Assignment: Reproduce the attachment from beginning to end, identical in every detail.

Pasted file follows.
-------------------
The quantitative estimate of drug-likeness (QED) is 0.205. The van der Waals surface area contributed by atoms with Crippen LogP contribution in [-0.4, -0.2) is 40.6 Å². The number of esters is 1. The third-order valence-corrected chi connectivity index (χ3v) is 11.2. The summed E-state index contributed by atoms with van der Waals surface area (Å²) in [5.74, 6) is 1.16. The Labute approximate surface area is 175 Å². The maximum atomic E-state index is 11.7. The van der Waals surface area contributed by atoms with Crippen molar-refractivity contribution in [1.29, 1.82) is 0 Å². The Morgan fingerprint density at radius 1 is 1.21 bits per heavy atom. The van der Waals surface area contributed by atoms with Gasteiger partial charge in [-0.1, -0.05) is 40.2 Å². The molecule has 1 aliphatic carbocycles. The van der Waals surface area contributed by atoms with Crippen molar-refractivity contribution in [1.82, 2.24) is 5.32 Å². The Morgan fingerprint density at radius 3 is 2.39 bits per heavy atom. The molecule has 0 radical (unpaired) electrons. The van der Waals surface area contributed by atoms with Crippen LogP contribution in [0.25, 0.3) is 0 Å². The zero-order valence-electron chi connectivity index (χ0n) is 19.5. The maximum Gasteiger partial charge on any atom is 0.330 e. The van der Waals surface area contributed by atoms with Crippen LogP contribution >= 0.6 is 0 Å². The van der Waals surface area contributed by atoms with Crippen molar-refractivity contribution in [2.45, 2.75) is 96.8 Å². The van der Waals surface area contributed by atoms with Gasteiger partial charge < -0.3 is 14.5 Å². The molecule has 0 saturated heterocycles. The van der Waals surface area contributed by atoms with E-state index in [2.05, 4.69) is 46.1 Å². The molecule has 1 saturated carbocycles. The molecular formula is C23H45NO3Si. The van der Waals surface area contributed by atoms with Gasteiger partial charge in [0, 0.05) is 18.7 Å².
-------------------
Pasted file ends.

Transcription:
The quantitative estimate of drug-likeness (QED) is 0.205. The van der Waals surface area contributed by atoms with Crippen LogP contribution in [-0.4, -0.2) is 40.6 Å². The number of esters is 1. The third-order valence-corrected chi connectivity index (χ3v) is 11.2. The summed E-state index contributed by atoms with van der Waals surface area (Å²) in [5.74, 6) is 1.16. The Labute approximate surface area is 175 Å². The maximum atomic E-state index is 11.7. The van der Waals surface area contributed by atoms with Crippen molar-refractivity contribution in [1.29, 1.82) is 0 Å². The Morgan fingerprint density at radius 1 is 1.21 bits per heavy atom. The van der Waals surface area contributed by atoms with Gasteiger partial charge in [-0.1, -0.05) is 40.2 Å². The molecule has 1 aliphatic carbocycles. The van der Waals surface area contributed by atoms with Crippen molar-refractivity contribution in [1.82, 2.24) is 5.32 Å². The Morgan fingerprint density at radius 3 is 2.39 bits per heavy atom. The molecule has 0 radical (unpaired) electrons. The van der Waals surface area contributed by atoms with Crippen LogP contribution in [0.25, 0.3) is 0 Å². The zero-order valence-electron chi connectivity index (χ0n) is 19.5. The maximum Gasteiger partial charge on any atom is 0.330 e. The van der Waals surface area contributed by atoms with Crippen LogP contribution >= 0.6 is 0 Å². The van der Waals surface area contributed by atoms with Crippen molar-refractivity contribution in [2.45, 2.75) is 96.8 Å². The van der Waals surface area contributed by atoms with Gasteiger partial charge < -0.3 is 14.5 Å². The molecule has 0 saturated heterocycles. The van der Waals surface area contributed by atoms with E-state index in [2.05, 4.69) is 46.1 Å². The molecule has 1 saturated carbocycles. The molecular formula is C23H45NO3Si. The van der Waals surface area contributed by atoms with Gasteiger partial charge in [0, 0.05) is 18.7 Å².